Elsa, Pittsburgh 1937
My husband’s great-aunt comes to visit her brother.
Paints watercolors, pastoral scenes of trees, grass, rounded hills.
A wash of green and brown and blue.
They are the size of postcards, signed in her young script.
Her brother cannot convince her to stay.
She is an assimilated Jew, a good German, her words precise.
Perhaps she goes to synagogue on High Holy Days.
Perhaps she remembers a prayer or two.
I am lost in Yad Vashem’s website, scrolling
digital collections, archives, The Hall of Names.
There is my grandmother’s maiden name, Klaff,
My husband’s grandmother’s name, Astruc.
A few Bacharachs.
I don’t know if any of them are relatives.
Spiraling deeper, I move to the US Holocaust Museum site,
type in my mother’s family: Naftelberg, Yarofsky,
then my father’s, Kobre, find one, perhaps a relative.
I don’t know what to do with any of this.
My husband and I wander the Marais, old Jewish quarter built on a swamp.
Cobblestone streets, undistinguished buildings. Before us, Memorial de la Shoah.
We enter between walls carved with names and birthdates
of 76,000 French Jews deported. Astruc, Bacharach.
Danger’s pervasive scent lingers. A distant sun shines from blue sky,
sparks off names as if they still burn.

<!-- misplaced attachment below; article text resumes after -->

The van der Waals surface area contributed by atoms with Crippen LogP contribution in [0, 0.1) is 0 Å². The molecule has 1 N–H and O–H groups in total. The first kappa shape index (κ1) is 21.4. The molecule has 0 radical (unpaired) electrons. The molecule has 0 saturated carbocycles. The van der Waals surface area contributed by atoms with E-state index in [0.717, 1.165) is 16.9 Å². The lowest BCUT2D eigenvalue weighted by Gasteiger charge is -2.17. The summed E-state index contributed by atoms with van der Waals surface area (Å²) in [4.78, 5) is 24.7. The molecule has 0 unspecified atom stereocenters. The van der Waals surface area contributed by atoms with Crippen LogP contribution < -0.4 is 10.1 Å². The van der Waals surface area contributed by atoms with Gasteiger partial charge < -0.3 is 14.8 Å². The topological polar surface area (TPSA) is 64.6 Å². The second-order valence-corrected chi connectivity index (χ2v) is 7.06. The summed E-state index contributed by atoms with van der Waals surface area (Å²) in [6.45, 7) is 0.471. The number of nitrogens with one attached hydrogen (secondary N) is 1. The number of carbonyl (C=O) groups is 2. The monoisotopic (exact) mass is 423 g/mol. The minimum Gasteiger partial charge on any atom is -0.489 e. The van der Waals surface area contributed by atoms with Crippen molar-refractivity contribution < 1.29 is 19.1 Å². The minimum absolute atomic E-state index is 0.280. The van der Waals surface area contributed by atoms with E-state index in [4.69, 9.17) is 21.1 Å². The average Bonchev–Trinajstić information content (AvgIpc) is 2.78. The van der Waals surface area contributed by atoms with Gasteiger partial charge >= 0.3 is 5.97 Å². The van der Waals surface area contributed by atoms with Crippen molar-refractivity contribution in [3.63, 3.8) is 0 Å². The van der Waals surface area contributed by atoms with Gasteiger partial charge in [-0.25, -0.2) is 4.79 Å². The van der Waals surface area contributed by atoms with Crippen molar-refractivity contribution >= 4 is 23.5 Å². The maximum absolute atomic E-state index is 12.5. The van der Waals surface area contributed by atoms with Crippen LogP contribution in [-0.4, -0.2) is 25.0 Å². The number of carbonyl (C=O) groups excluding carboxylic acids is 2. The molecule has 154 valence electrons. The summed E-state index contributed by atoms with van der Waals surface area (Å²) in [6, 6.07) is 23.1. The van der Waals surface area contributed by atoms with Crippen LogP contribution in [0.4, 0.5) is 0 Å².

Elsa, Berlin 1938
Her room is tidy, as she prefers. Pale blue walls, embroidered rug centered between
desk and easel. Paned windows behind lace curtains let in lamplight from the street.
As she prepares canvas, chooses paints for her sister’s portrait, she hears a faint
rumbling, not thunder, not streetcars. An uneasy sound.
Night explodes in fractures of shining glass.
Sidewalks hold storefront fragments,
deadly crystals glitter,
almost beautiful with still-red blood.
Synagogues’ stained-glass windows shatter,
Hebrew words separate, a dove drops its olive leaf.
Night breaks into a million pieces,
translucent slivers, silvered arcs cascade
around books and bodies, tables holding remnants of dinner.
Glass floats, falls, illuminated
by a cold moon.
Interior view of the destroyed Fasanenstrasse Synagogue, Berlin, burned on Kristallnacht.
Kristallnacht or the Night of Broken Glass was a pogrom against Jews carried out by the Nazi Party along with some participation from the Hitler Youth and German civilians on 9–10 November 1938. The German authorities looked on without intervening. The name Kristallnacht (literally ‘Crystal Night’) comes from the shards of broken glass that littered the streets after the windows of Jewish-owned stores, buildings and synagogues were smashed. The pretext for the attacks was the assassination of the German diplomat Ernst vom Rath by Herschel Grynszpan, a 17-year-old German-born Polish Jew living in Paris.
Copyright 2022 Valerie Bacharach
Valerie Bacharach’s chapbook Fireweed was published by Main Street Rag in 2018 and her chapbook Ghost-Mother was published by Finishing Line Press in 2021.She lives in Pittsburgh.